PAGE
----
Continuing inside, the display in the east end concourse is worthy of some time. Set against a classy wooden background, pictures and descriptions illustrate the history of the site, stadium and team quite well.
Finally, an extra point goes to the game day staff. For each area that you venture into before the game, you will be met by a kind usher and encouraged to take pictures and look around.
I thought I was being smart. I planned to arrive at JELD-WEN Field for the Portland Timbers-Seattle Sounders game about two hours early. I could get my place early in line, and be able to take a nice walk around the stadium before it was too crowded.
I was wrong.
I hopped off the MAX light rail, only to discover that there were approximately 5,000 Timber fans already waiting "" and singing...and yelling"¦and waving flags "" in a line that wrapped all the way around two sides of the large stadium.
That turned out to be a precursor for the amazing atmosphere that I would experience at JELD-WEN.
Food-Beverage: Expensive and just your average stadium fare.
Atmosphere: Best atmosphere in the US for soccer. Standing, singing chants, and camaraderie with your fellow fan. Love every minute of it.
Neighborhood: Lots of pubs/food in the neighborhood around the stadium. If you're a big time soccer fan, make sure you visit The Bitter End (corner of Burnside & 20th).
Fans: Loyal supporters pack Jeld-Wen every game. 18,627 of them. Most are on their feet all game. They are the reason for the 5 start atmosphere rating.
Access: Jeld-Wen is in downtown Portland. Parking is limited around the stadium and most locals travel by tram and/or bus. It's slow going on game day so get their early but be prepared for a late night. It will take you some time to get home.
Return on investment: Ticket prices are reasonable and very worth it.
The food is quite average, beer choices galore.
This is the best atmosphere for soccer. 16 sections designated just for the Timber's Army! Nothing better in the USA.
Portland has more breweries per capita than any other city in America. With this said many of those breweries have restaurants within walking distance from the stadium, plus at least 5 bars within sight from Jeld Wen FIeld.
With 16 sections designated for the supporter grounp I think there is enough said about the fans in this stadium.
Access is wonderful, the light rail, MAX, stops right next to the stadium. The stadium is in the center of downtown.
Overall to see the largest support group in the US in a sold out stadium is well worth the price.
First off, the Timbers Army alone is enough to blow away any other stadium. But even without the Army JW is a great stadium. Great location, I love how it is below ground level and good concourses. The food is great and fairly affordable. They even have gluten free hot dog buns. And I have to mention that not only do they have local beer, they have multiple choices, as well as a good variety of food (typical stadium food as well as BBQ ans asian fare.). I can't imagine a better stadium for MLS.
Jeld-Wen Field (formerly known as PGE Park) located in Portland, Ore. is the current home of the MLS Portland Timbers soccer franchise and the Portland State Vikings football team.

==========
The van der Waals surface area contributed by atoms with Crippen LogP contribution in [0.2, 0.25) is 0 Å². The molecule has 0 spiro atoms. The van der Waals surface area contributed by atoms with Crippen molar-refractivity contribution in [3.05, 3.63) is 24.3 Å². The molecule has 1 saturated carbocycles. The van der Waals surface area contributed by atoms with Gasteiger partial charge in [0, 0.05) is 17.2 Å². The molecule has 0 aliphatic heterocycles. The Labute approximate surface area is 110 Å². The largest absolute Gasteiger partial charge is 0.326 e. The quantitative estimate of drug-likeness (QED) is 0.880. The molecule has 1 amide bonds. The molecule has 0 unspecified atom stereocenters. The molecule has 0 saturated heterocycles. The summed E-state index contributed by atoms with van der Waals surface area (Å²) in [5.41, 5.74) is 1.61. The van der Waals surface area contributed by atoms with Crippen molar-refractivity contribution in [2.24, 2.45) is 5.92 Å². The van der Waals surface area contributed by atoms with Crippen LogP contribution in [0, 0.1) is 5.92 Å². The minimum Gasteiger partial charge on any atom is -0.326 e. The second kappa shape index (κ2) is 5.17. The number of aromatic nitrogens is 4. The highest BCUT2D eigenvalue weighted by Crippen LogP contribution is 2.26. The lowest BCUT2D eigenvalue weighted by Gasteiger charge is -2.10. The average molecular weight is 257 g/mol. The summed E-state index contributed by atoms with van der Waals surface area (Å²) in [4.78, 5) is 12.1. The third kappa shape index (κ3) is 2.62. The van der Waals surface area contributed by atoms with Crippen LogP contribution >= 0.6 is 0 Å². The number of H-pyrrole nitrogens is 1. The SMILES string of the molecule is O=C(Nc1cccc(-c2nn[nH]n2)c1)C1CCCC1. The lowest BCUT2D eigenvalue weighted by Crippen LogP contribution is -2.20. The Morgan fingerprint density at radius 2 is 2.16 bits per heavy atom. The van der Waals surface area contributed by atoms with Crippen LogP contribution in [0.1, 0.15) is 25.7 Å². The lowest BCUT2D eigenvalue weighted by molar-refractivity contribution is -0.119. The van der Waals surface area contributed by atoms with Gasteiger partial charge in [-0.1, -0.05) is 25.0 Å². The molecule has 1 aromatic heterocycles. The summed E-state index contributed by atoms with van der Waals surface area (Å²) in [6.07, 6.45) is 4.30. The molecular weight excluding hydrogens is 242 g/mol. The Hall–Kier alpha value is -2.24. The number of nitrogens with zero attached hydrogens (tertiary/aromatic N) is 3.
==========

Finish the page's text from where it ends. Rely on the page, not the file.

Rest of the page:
Previously a baseball park, a $31 million renovation in 2010 turned Jeld-Wen into one of coolest stadiums in MLS soccer. At around 22,000 max capacity, fan attendance is lively and nearly always a sell out. With the configuration of the stadium, fans are right on top of the action. One columnist even went as far as to say it was like watching soccer in a phone booth.
In a short span of time the Portland Timbers have grown into a prominent soccer club and set the standards for how an MLS stadium should look. Providence Park, home to the Portland Timbers was formerly known as PGE Park, Civic Stadium, and Jeld-Wen Field; which housed minor league baseball and college and semi pro football. In 2009, the City of Portland was at a crossroads of what the next major landmark and attraction would bring; A new baseball field? Possibly a casino? Thankfully Merit Paulson owner of the minor league baseball team at the time stepped in the mix and brought an MLS (Major League Soccer) franchise to The Rose City.
The stadium was first used for Major League Soccer for The Portland Timbers on April 14, 2011. Now, the stadium is referred to as the House of Pane and has recently become home for Portland’s new NWSL (National Women’s Soccer League) The Portland Thorns.
If you were to make a Stadium Journey, put a Portland Timbers game at the top of your list. Coming to Providence Park is a remarkable experience in a growing league. Start with a historic stadium on par with Fenway, in terms of the unique character and modern upgrades. Add in a packed place full of passionate fans with a massive supporters group, and you have a sporting experience hard to match in the United States.
Though the Portland Timbers just joined the MLS in 2011, the history of the club goes back much further. Back in the old NASL, the Timbers were founded in 1975, and quickly, the Rose City fell in love with soccer. After a short, but spirited seven years, the team folded. Various stints in regional leagues followed until Portland came into the second tier of the US Soccer pyramid in 2001. With the same name and a devoted, increasing fan base, the city eventually was granted membership into MLS.
Their home stadium would be the facility that has been on the same parcel of land for nearly a century. All the way back in 1926, Multnomah Stadium was born, and humble beginnings featured the place hosting dog races and the occasional Civil War football game between Oregon and Oregon State. In 1956, the Beavers baseball team started playing there, and for the next several decades, baseball in some form usually played at the stadium now known as Civic. With the return of a Triple-A team, major renovations took place in 2001, with a name change to PGE Park. For baseball, the upgrades lasted a mere nine years, as Beavers owner Merritt Paulson focused on the Timbers achieving MLS status. What resulted was turning the historic stadium into a soccer-only facility. The Beavers left, and utilizing the earlier upgrades, PGE Park turned into Jeld-Wen Field (now Providence Park), a remarkably unique soccer stadium with unmatched character.